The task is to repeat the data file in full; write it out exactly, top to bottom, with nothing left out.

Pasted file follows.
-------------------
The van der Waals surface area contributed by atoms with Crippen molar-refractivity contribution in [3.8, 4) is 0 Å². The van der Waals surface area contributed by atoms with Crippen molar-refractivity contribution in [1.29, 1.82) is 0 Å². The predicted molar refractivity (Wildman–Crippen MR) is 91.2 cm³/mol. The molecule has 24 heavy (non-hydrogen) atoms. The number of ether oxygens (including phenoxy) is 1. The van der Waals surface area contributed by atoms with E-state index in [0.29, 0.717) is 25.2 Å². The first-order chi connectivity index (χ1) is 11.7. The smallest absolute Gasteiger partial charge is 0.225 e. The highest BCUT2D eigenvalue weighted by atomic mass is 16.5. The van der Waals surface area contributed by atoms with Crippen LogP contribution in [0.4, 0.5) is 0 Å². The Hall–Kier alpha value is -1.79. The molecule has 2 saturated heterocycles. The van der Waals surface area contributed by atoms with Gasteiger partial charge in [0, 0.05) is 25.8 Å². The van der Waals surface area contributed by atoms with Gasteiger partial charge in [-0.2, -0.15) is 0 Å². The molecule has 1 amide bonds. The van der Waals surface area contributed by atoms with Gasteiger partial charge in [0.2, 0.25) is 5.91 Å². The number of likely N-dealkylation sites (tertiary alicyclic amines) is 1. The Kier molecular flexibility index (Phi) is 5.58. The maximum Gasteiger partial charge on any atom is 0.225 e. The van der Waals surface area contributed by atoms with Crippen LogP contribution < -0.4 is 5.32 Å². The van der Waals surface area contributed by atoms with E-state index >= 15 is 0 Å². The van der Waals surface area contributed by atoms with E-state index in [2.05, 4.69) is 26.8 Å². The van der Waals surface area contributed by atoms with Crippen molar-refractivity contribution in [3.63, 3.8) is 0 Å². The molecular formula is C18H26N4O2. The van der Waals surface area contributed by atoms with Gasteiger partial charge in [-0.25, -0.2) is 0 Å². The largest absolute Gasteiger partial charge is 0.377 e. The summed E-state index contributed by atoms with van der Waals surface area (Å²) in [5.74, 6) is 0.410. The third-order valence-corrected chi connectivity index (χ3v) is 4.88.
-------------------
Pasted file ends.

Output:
The van der Waals surface area contributed by atoms with Crippen molar-refractivity contribution in [3.8, 4) is 0 Å². The van der Waals surface area contributed by atoms with Crippen molar-refractivity contribution in [1.29, 1.82) is 0 Å². The predicted molar refractivity (Wildman–Crippen MR) is 91.2 cm³/mol. The molecule has 24 heavy (non-hydrogen) atoms. The number of ether oxygens (including phenoxy) is 1. The van der Waals surface area contributed by atoms with E-state index in [0.29, 0.717) is 25.2 Å². The first-order chi connectivity index (χ1) is 11.7. The smallest absolute Gasteiger partial charge is 0.225 e. The highest BCUT2D eigenvalue weighted by atomic mass is 16.5. The van der Waals surface area contributed by atoms with Crippen LogP contribution in [0.4, 0.5) is 0 Å². The Hall–Kier alpha value is -1.79. The molecule has 2 saturated heterocycles. The van der Waals surface area contributed by atoms with Gasteiger partial charge in [0, 0.05) is 25.8 Å². The van der Waals surface area contributed by atoms with Gasteiger partial charge in [-0.2, -0.15) is 0 Å². The molecule has 1 amide bonds. The van der Waals surface area contributed by atoms with Gasteiger partial charge in [0.2, 0.25) is 5.91 Å². The number of likely N-dealkylation sites (tertiary alicyclic amines) is 1. The Kier molecular flexibility index (Phi) is 5.58. The maximum Gasteiger partial charge on any atom is 0.225 e. The van der Waals surface area contributed by atoms with Crippen LogP contribution < -0.4 is 5.32 Å². The van der Waals surface area contributed by atoms with E-state index >= 15 is 0 Å². The van der Waals surface area contributed by atoms with E-state index in [2.05, 4.69) is 26.8 Å². The van der Waals surface area contributed by atoms with Crippen molar-refractivity contribution in [3.63, 3.8) is 0 Å². The molecular formula is C18H26N4O2. The van der Waals surface area contributed by atoms with Gasteiger partial charge in [-0.25, -0.2) is 0 Å². The largest absolute Gasteiger partial charge is 0.377 e. The summed E-state index contributed by atoms with van der Waals surface area (Å²) in [5.74, 6) is 0.410. The third-order valence-corrected chi connectivity index (χ3v) is 4.88.